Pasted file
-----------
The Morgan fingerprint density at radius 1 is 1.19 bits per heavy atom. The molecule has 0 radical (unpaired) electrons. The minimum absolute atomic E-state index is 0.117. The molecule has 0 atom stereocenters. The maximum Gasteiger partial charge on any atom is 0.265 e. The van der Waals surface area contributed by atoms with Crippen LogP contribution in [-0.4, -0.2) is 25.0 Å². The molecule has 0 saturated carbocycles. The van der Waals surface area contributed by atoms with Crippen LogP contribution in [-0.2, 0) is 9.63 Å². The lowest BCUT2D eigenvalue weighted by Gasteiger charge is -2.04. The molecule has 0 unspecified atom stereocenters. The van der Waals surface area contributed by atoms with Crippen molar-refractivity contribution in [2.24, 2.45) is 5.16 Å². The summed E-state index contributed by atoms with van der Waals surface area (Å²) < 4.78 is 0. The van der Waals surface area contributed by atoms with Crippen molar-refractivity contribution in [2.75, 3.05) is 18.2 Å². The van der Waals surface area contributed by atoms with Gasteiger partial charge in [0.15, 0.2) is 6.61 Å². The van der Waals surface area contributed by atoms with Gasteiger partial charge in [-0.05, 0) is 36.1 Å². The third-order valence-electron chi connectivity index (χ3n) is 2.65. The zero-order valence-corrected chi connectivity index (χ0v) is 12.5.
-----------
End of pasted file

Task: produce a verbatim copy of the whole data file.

The Morgan fingerprint density at radius 1 is 1.19 bits per heavy atom. The molecule has 0 radical (unpaired) electrons. The minimum absolute atomic E-state index is 0.117. The molecule has 0 atom stereocenters. The maximum Gasteiger partial charge on any atom is 0.265 e. The van der Waals surface area contributed by atoms with Crippen LogP contribution in [-0.4, -0.2) is 25.0 Å². The molecule has 0 saturated carbocycles. The van der Waals surface area contributed by atoms with Crippen LogP contribution in [-0.2, 0) is 9.63 Å². The lowest BCUT2D eigenvalue weighted by Gasteiger charge is -2.04. The molecule has 0 unspecified atom stereocenters. The van der Waals surface area contributed by atoms with Crippen molar-refractivity contribution in [2.24, 2.45) is 5.16 Å². The summed E-state index contributed by atoms with van der Waals surface area (Å²) < 4.78 is 0. The van der Waals surface area contributed by atoms with Crippen molar-refractivity contribution in [2.75, 3.05) is 18.2 Å². The van der Waals surface area contributed by atoms with Gasteiger partial charge in [0.15, 0.2) is 6.61 Å². The van der Waals surface area contributed by atoms with Gasteiger partial charge in [-0.05, 0) is 36.1 Å². The third-order valence-electron chi connectivity index (χ3n) is 2.65. The zero-order valence-corrected chi connectivity index (χ0v) is 12.5.